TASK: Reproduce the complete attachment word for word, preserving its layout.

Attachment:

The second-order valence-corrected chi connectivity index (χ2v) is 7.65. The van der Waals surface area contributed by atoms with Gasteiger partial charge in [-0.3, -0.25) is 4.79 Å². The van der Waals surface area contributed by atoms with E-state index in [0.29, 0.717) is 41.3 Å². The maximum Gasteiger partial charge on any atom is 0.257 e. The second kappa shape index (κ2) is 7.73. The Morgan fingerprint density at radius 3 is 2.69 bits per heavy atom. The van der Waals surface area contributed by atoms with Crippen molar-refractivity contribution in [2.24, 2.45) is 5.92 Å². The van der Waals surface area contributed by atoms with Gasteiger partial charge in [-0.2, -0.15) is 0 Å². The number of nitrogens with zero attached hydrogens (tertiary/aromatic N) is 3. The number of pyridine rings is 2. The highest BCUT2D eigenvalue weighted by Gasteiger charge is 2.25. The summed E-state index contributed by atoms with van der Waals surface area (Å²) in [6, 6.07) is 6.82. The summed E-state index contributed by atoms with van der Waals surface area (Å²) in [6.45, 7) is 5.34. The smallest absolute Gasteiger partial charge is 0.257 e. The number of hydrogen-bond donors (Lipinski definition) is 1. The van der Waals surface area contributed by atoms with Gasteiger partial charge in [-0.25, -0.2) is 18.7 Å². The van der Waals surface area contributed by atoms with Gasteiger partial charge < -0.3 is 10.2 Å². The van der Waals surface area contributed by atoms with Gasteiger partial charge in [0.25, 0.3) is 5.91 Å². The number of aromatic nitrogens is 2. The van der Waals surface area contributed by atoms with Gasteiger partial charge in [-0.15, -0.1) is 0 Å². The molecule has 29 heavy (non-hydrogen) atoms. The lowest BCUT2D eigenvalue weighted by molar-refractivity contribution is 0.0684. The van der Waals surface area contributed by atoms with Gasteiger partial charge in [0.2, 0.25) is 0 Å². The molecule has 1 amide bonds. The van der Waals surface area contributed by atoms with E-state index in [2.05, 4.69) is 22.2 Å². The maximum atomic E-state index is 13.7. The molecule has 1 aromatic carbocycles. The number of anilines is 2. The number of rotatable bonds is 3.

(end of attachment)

The second-order valence-corrected chi connectivity index (χ2v) is 7.65. The van der Waals surface area contributed by atoms with Gasteiger partial charge in [-0.3, -0.25) is 4.79 Å². The van der Waals surface area contributed by atoms with E-state index in [0.29, 0.717) is 41.3 Å². The maximum Gasteiger partial charge on any atom is 0.257 e. The second kappa shape index (κ2) is 7.73. The Morgan fingerprint density at radius 3 is 2.69 bits per heavy atom. The van der Waals surface area contributed by atoms with Crippen molar-refractivity contribution in [2.24, 2.45) is 5.92 Å². The van der Waals surface area contributed by atoms with Gasteiger partial charge in [-0.2, -0.15) is 0 Å². The number of nitrogens with zero attached hydrogens (tertiary/aromatic N) is 3. The number of pyridine rings is 2. The highest BCUT2D eigenvalue weighted by Gasteiger charge is 2.25. The summed E-state index contributed by atoms with van der Waals surface area (Å²) in [6, 6.07) is 6.82. The summed E-state index contributed by atoms with van der Waals surface area (Å²) in [6.45, 7) is 5.34. The smallest absolute Gasteiger partial charge is 0.257 e. The number of hydrogen-bond donors (Lipinski definition) is 1. The van der Waals surface area contributed by atoms with Gasteiger partial charge in [-0.25, -0.2) is 18.7 Å². The van der Waals surface area contributed by atoms with Gasteiger partial charge < -0.3 is 10.2 Å². The van der Waals surface area contributed by atoms with Gasteiger partial charge in [0.25, 0.3) is 5.91 Å². The number of aromatic nitrogens is 2. The van der Waals surface area contributed by atoms with Gasteiger partial charge in [-0.15, -0.1) is 0 Å². The molecule has 29 heavy (non-hydrogen) atoms. The lowest BCUT2D eigenvalue weighted by molar-refractivity contribution is 0.0684. The van der Waals surface area contributed by atoms with Gasteiger partial charge in [0.2, 0.25) is 0 Å². The molecule has 1 amide bonds. The van der Waals surface area contributed by atoms with E-state index in [2.05, 4.69) is 22.2 Å². The maximum atomic E-state index is 13.7. The molecule has 1 aromatic carbocycles. The number of anilines is 2. The number of rotatable bonds is 3.